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IPBS researchers report in Nature Immunology a major advance in understanding the links between genetics and environment in Asthma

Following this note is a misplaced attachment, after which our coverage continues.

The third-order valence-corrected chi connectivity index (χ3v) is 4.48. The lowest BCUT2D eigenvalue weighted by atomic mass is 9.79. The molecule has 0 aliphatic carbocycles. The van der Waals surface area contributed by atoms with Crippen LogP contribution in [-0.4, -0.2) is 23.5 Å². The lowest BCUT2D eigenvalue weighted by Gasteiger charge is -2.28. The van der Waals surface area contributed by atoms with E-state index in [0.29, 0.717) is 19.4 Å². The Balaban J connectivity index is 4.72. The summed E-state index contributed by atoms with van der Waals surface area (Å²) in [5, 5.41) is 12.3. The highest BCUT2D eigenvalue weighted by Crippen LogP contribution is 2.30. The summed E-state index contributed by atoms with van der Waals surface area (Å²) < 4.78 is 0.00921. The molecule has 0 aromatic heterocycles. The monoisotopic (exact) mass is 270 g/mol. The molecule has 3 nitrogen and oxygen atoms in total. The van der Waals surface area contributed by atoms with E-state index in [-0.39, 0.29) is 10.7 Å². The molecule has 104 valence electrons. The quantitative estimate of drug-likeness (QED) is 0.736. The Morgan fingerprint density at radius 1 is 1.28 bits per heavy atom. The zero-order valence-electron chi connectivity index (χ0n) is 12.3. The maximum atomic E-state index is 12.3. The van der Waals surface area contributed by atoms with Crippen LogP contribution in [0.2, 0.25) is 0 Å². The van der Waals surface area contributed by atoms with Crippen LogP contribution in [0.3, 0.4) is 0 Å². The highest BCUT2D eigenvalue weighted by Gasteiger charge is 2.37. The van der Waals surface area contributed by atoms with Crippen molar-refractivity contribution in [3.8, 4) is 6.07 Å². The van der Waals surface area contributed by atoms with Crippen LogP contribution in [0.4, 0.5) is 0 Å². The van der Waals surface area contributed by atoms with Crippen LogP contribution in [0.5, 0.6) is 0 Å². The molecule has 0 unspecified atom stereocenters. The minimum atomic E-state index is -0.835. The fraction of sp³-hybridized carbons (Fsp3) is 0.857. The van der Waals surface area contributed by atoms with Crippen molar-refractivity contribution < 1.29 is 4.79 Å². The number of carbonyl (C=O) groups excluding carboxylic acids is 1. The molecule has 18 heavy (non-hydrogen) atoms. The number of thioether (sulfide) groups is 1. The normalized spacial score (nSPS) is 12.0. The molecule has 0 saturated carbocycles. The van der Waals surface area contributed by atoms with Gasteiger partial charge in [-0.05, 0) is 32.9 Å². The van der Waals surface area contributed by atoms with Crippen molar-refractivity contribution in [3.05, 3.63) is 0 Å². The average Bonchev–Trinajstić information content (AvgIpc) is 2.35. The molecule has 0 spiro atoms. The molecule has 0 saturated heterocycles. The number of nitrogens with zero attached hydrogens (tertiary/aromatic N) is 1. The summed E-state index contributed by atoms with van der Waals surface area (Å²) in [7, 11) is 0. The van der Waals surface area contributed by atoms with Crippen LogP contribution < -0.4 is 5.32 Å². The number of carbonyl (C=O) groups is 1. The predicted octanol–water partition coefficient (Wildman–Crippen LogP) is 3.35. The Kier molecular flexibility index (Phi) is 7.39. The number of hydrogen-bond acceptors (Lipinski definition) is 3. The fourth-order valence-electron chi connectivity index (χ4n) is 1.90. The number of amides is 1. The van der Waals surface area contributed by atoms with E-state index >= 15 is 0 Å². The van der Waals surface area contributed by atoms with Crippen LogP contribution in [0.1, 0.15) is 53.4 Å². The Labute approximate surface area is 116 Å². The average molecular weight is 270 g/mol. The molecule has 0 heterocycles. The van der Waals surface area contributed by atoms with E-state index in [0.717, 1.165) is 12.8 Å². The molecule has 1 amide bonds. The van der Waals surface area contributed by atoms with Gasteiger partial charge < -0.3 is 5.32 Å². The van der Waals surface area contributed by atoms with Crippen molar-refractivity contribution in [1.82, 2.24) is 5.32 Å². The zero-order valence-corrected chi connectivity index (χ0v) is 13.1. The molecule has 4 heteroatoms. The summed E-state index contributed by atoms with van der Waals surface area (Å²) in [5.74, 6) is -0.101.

Allergic inflammation plays crucial roles in allergic diseases such as asthma. These diseases impact the lives of millions, and it is thus important to understand why and how allergic responses start. Corinne Cayrol and Anais Duval in the team of Jean-Philippe Girard at IPBS have discovered a general mechanism for the induction of allergic inflammation that is based on detection of biochemical activities associated with environmental allergens such as molds, house dust mites and pollens. The protein involved in this sensing mechanism, interleukin-33, belongs to a family of soluble messengers that allow cells to communicate. When it encounters allergens, this sensor is fragmented into small parts that trigger the activation of white blood cells implicated in allergic inflammation. Interfering with this mechanism could represent a new approach for reducing allergic responses in asthma and other allergic diseases. This discovery establishes a direct link between genetics and environment in asthma, since the gene encoding interleukin-33 is one of the major asthma susceptibility loci.

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